However this can be contested on multiple grounds. Fauna has changed considerably over terrain and time periods. Agriculture was a feature of Ancient Egypt and yet a recent study provided evidence of reduced risk of cancer in this civilisation although longevity may have been diminished relative to life expectancy in many countries today (I think there was almost certainly a selection bias in the sample set in terms of representation of the society). Additionally Homo Neanderthalensis specimens are found with evidence of multiple pathology and diminished lifespan compared to modern life expectancy. Thus the term ‘physical health’ is rather broad and could be more usefully tightly defined. However the choice of the paleolithic period both here and in the wider background literature is one in which I don’t think simple assumptions can be derived. If we talk about stone tool technology then there are many primates today that have been found to use such technology including chimpanzees (that can properly be considered as omnivores). If our common ancestors were also capable of using such tools then the paleolithic period could be extended by some several million years. Even here the tool use of Capuchin monkeys in South America could extend this even further by tens of millions of years (although a critic may counter that such tool use may represent the very gradual development of a culture over this time period and that this might not therefore be relevant to our concestors). More recent debates have focused not on the importance of grain or tool use but instead on cooking as a key turning point in the evolution of the hominid brain because of the high energy use of the brain and the energy/efficiency advantages that cooking confers.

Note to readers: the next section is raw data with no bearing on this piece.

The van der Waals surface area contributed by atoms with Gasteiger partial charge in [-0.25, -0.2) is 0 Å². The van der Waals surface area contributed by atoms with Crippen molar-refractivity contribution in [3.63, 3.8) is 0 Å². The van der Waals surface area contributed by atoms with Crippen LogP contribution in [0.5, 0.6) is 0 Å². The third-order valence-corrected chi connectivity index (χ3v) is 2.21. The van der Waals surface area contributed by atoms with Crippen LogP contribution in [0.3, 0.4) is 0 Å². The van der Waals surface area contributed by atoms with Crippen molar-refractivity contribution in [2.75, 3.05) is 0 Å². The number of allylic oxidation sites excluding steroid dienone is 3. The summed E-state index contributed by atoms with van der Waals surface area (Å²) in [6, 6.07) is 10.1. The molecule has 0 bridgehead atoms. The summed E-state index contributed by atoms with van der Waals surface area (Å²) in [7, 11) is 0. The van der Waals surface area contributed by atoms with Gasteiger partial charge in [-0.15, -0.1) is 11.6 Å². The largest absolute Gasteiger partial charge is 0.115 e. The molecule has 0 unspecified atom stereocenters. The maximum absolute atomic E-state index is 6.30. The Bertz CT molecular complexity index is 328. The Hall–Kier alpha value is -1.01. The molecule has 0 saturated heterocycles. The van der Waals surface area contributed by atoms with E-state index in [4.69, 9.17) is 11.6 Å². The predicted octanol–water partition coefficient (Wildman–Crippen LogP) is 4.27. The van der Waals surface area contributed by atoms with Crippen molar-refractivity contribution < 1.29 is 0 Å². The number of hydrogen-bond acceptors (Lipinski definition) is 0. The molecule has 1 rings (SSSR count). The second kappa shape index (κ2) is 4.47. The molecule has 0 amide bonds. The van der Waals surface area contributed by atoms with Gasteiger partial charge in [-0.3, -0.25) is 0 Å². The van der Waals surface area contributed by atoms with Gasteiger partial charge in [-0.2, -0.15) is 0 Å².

Even though the above suggests that the central assumptions are far from straightforward, Deans goes on to provide the reader with fascinating anthropological insights into diet. In this post for instance Deans draws attention to the diet of the Kitavans in Papua New Guinea and a reduction in prevalence in various diseases. There’s also this post examining links between depression and diabetes which I suspect is a very useful way to be able to make evolutionary links. The posts are quite detailed and Deans looks at the research, carefully explaining the background for readers unfamiliar with the nuances of the subjects under discussion. In some posts, Deans polarises the issues which I think makes them more accessible to the general reader. One example is this post on the benefits of zinc supplementation in depression. However I think that these matters are never straightforward (my dysfunctional assumption perhaps!). This paper for instance summarises research in this area. Although there is an impressive amount of data supporting the hypothesis, the authors write that